Recently I was lucky to interview a highly experienced tour guide from Iceland. Here is our conversation:
What sort of employment background did you have before becoming a Tour Guide?
I was a student
Do you think itâ€™s important to have good customer service skills beforehand or can these be learned on the job?
They can be learned on the job. I was due to shadow a guide but she didnâ€™t turn up, so I was thrown in at the deep end!
What did you like best about the job?
Getting to know my country and new people
How many tours did you run?
I lost count; I did it for over 30 years
Which was your favourite destination?
All of them
Did you have any â€˜near missâ€™ or dangerous encounters?
I had a group of 40 people when a flood collapsed a bridge. The driver took the group on an extra excursion while I found accommodation. He slept on the back seat of his bus as there was no room for him. We took from 08.00am till midnight to get back to Reykjavik in time for their flight
What are you most proud of in your tour guide career?
Not talking non-stop like some guides do! Helping people, smiling, being polite but firm, and sharing my country with others
What was the biggest lesson you learned?
To be optimistic; to serve and help, and to think before talking
Do you think being with you on tour made a difference to the customersâ€™ or the local peopleâ€™s lives? And if so, and anyone were to ask you what difference you made to othersâ€™ lives, what would you say?
I think my friendliness and optimism made a difference
Which was the most challenging part of your country to work in? Why?
None in my country. Denmark, Germany, Holland, England: all challenging for different reasons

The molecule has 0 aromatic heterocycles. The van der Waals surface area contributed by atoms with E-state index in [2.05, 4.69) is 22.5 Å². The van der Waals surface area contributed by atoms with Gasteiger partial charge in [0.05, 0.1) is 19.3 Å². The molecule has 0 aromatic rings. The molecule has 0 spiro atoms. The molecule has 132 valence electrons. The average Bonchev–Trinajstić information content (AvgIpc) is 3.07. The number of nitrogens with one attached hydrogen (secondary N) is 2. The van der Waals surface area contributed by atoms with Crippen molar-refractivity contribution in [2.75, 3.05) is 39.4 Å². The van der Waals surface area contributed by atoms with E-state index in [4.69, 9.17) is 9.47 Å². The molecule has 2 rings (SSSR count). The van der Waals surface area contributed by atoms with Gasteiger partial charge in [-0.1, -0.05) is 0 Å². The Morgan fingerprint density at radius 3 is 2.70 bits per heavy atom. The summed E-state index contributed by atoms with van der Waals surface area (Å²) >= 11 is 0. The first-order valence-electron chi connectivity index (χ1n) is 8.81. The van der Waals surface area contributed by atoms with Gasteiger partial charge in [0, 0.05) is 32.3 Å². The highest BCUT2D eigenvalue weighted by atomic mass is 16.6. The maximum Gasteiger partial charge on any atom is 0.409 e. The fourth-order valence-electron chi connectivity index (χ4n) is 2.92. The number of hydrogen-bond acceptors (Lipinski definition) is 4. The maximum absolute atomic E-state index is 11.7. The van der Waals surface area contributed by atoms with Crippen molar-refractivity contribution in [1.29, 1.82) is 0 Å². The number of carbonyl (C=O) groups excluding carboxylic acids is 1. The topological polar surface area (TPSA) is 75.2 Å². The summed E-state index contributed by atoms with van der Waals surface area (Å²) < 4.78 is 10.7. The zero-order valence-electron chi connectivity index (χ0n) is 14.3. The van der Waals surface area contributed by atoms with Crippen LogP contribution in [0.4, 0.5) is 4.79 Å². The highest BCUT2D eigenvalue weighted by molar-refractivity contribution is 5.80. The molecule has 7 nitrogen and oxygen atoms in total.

What did you personally get out of doing the job?
Experience and learning adaptability
Do you think knowing local and other languages makes a big difference to the way you can do the job?
Yes. Having the local language is very important
How much support did you get from your employers? Did they give you a detailed tour manual with contacts, advice, recommendations by previous guides?
I had a skeleton plan for each tour; I wasnâ€™t spoon fed
Did you work with regional guides or were you pretty much on your own? If so, were they easy to work with?
Yes, and yes
Have you ever been a driver/guide?
Did you need special skills like knowing about vehicle mechanics, how to do basic repairs and so on?
No I didnâ€™t
Did you get adequate training from your employer before going on tour? If not, how do you think they could have done it better?
No. But a year later I attended a tour guide course run by the State Tourist Bureau. My first teacher was elected President of Iceland years later!
Did you â€˜shadowâ€™ another guide as part of your training?
Did you know what to expect when you started working?
Did you know much about people from other cultures before you started? And what did you learn about them?
A little, from school, and from movies
Did you get adequately paid or did you have to rely on tips? Were all your personal expenses covered?
The salary was low at first, from 1963 to 1972. Then a Tour Guide Federation was set up to protect guides from exploitation. They are still fighting for better conditions
How much tour documentation did you have to do? Did you have to post a report after every tour?
Not much: just sign for the bus, meals and hotels
Were you aware of all your responsibilities before you started? Would you still have done the job if you had known?
No, I had no idea!
What advice would you give to someone just starting out?
Be patient and listen with open ears. Donâ€™t forget to smile!
Did you already have leadership skills or did you learn these the hard way?
No I didnâ€™t, but I was natural and had good organisation skills
How regularly did you have to communicate with your employer? How did you do that â€“ phone, or written?
How did you get the job? Did you have to apply then have an interview? Or did you get the job through personal contacts?
Personal contact: a friend owned the company
And the best part is: I am going there in March!! (and really exctied abou it)